January 17, 2019
Ann Arbor, Michigan
It was 5:17 a.m., and I panicking about rent. Nothing is as stressful as money stress. Or so I’ve read, and it makes sense.
Recently, I quit working for all of my copywriting clients—the things that get in the way of “actual work,” but are the only reason many freelance journalists survive. At first focusing on more interesting work seemed plausible, at least for a few months, because of a small amount of inheritance I was supposedly getting. But the inheritance never arrived. The check turned out to have been sent to the wrong address, and resending it was a process, so a month after it was supposed to be in my mailbox I was panicking about rent while it was still dark out.
I got out of bed and went to the bathroom by nightlight, because I didn’t want to wake my boyfriend Nathan. The bathroom light is attached to a fan, which is from around the 1970s and rattles and hums like it’s about to take flight. I huddled next to the heater and scrolled through Twitter, read the news, counted all my outstanding invoices, some dating back to August, sent follow-up emails for said invoices, and made coffee.
I made pour-over coffee, but not like hipster pour over. I boiled water in a rusty kettle and poured it over a cone fitted with a brown paper filter filled with grounds that drip into a not-photo-worthy coffee pot.
I got dressed and put on makeup and brushed my hair. “Oh, are you going out today?” Nathan asked, a little too excited. I took this as an insult to my work-from-home-in-pajamas-and-unwashed-hair lifestyle, but it was his first day back in class after winter break, so I let it slide. He’s in grad school at the University of Michigan and will be done in May, thank God. Not that I don’t like Michigan, or that I even believe in God. It’s just so gray here, and small. We used to live in Iraq, which was hot and sunny and small in its own way, but I loved it. Before that I lived in Chicago, which is the best city on earth.
I walked to the bank to get a form notarized so the check-resending process could start. The tellers were chatty–we talked about the death of cash, and wondered and worried about whether homeless people still received much these days from passers by. One teller had seen an episode of Shark Tank with a pitch that tried to solve this problem, but he couldn’t remember if the investors liked it.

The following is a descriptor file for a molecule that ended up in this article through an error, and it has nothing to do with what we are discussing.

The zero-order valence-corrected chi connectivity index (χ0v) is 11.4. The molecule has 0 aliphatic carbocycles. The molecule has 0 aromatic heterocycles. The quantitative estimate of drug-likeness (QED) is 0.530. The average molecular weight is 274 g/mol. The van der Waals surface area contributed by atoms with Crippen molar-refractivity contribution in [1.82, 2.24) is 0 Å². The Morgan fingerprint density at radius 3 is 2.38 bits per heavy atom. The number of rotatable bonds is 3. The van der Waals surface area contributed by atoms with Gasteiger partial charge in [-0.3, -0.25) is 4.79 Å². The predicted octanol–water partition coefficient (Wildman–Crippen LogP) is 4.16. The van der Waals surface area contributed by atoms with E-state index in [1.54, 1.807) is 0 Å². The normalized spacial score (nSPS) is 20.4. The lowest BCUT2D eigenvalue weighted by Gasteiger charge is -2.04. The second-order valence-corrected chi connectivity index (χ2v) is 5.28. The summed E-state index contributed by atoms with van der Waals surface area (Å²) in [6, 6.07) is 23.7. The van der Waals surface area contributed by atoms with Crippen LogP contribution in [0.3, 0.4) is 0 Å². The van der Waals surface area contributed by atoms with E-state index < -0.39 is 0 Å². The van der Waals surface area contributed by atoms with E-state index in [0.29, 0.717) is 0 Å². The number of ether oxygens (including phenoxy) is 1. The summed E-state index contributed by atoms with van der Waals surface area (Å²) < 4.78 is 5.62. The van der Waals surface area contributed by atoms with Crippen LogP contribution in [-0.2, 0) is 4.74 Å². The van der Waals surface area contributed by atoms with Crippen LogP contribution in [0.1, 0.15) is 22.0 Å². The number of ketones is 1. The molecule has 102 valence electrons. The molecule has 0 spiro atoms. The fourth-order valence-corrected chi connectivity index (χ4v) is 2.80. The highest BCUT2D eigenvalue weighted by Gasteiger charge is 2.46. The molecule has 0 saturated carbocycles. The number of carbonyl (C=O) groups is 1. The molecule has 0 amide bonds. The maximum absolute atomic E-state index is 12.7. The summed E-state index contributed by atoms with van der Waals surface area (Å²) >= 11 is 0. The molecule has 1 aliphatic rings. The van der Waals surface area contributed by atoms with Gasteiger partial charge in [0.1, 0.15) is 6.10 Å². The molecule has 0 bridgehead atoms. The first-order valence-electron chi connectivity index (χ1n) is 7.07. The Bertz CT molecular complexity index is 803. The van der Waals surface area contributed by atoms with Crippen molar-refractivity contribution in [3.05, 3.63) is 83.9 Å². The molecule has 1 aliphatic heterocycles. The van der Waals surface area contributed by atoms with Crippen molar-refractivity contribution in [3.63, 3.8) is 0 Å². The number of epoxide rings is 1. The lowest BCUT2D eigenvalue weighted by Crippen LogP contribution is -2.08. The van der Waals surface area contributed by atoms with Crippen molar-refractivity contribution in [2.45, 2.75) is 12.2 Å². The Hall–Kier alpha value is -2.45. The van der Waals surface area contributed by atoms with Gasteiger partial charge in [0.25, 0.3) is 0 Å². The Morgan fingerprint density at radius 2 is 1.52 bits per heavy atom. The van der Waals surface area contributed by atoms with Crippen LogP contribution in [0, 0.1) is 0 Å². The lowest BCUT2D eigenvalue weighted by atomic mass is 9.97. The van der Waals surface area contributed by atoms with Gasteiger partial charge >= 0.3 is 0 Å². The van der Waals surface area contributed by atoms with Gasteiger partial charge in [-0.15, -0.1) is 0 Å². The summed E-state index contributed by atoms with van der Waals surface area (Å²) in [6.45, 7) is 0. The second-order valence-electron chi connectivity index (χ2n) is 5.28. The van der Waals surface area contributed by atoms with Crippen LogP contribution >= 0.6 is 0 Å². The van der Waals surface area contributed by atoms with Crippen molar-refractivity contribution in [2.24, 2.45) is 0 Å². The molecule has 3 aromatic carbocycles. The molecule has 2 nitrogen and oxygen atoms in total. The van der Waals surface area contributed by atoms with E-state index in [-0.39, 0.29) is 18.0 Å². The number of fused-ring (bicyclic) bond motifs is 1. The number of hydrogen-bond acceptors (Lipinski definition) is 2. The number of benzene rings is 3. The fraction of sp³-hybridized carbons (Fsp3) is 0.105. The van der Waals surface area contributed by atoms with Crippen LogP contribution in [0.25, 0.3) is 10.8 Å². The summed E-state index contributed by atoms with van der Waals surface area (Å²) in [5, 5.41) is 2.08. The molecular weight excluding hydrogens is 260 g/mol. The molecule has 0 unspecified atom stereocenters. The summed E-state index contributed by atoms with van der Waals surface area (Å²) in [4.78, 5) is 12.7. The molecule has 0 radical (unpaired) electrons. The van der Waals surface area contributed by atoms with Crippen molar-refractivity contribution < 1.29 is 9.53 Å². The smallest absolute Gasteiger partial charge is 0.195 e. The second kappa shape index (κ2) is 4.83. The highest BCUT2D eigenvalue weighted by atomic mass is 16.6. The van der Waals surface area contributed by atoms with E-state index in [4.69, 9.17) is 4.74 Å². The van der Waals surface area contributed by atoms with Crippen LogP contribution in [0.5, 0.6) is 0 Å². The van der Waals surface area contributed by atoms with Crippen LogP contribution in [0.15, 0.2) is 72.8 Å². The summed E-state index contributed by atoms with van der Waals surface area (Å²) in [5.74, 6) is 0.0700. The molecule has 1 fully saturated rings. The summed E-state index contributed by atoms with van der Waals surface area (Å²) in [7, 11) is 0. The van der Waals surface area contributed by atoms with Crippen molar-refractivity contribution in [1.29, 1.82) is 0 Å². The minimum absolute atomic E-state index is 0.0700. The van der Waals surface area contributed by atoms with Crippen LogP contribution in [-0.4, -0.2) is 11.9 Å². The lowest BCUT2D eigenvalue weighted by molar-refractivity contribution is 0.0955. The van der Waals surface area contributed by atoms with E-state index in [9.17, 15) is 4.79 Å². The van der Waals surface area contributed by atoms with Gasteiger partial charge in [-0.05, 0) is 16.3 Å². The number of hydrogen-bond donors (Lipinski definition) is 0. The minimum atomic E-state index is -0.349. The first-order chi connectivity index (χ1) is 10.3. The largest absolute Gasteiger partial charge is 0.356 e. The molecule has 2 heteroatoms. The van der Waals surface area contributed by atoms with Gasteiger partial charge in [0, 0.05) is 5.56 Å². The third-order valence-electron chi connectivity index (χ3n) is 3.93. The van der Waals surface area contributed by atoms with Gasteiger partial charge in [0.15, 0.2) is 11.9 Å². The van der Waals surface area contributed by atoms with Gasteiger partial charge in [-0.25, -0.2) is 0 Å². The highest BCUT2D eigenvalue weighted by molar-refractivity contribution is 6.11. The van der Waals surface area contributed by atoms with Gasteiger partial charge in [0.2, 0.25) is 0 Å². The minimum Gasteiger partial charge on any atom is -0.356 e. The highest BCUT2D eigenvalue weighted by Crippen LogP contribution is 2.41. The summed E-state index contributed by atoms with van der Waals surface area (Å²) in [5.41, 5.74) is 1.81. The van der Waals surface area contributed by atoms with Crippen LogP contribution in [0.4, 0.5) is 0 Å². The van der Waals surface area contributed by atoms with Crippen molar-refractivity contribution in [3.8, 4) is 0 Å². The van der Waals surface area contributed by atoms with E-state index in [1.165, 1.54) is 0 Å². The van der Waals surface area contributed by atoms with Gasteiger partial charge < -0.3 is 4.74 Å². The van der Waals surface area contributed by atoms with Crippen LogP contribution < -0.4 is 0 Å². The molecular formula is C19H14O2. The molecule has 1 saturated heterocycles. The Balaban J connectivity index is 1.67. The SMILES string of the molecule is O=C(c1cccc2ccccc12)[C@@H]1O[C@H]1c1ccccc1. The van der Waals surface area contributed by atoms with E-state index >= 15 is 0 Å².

I got my form notarized and the branch manager faxed the form for free, so I wouldn’t have to walk to FedEx in the snow. “Michigan nice” is a thing.
Back at home I responded to about a million emails. There are always about a million emails to respond to, most of them not very important. I think everyone feels this way.
My parents were visiting the next day and I wanted to cook a feast, so I spent an hour flipping through the pages of “Taste of Persia,” agonizing over a menu, and finally decided on nine dishes, if you count dessert. Nathan made me cut three. I said I would but didn’t.
I rented a Maven (the best invention since Uber, basically ZipCar without membership fees) and went to three grocery stores–Meijer for basics, a wine shop, and a Middle Eastern grocery for rosewater, sumac, and pomegranate molasses. You know how some people walk into Target needing deodorant and end up spending $100? That’s me in grocery stores. I spent almost all of the remaining money in my bank account. While driving I debated if it would be wrong to call an ex-boyfriend’s mother with a few cooking questions. She’s Persian and one of the best cooks I’ve ever known, and also the only thing I miss about that relationship. Isn’t it weird to break up with families?
It started sleeting on the way home and I waited six minutes to turn left at an intersection, but did hear Christina Aguilera’s “Come On Over” in that time, so it wasn’t a complete waste. I stopped at a small restaurant in a strip mall called Stars Cafe, which has the best baba ghanoush in Ann Arbor, and picked up a large order plus two chicken shawarmas for dinner. My bank account was now in dire straits.
When I got home Nathan was sitting on the couch doing homework. I showed him the frame I got for a photo I took on a road trip through the Italian alps. It was during sunset, and the mountains look beautiful and ominous. The colors are all deep blues and oranges and gold. “Black would have looked much better,” I said, once it was in the brown frame. “This is one of those things only you notice or care about,” he responded. I stared at it and decided he was right, but still argued that caring about minute things is important when you work from home. Caring is also a way to procrastinate.
We unpacked the groceries and ate our shawarmas at the kitchen table and talked about President Trump’s latest Tweets. We discussed the government shutdown and Brexit and how ISIS isn’t actually defeated and really wished we could have a drink after all that, but dry January was still happening and it was long. We squeezed some grapefruit juice into lime LaCroix and served it in coupe glasses with citrus wedges and felt like the most basic people ever, but it was also delicious and fun. Of course, I put it on my Instagram stories.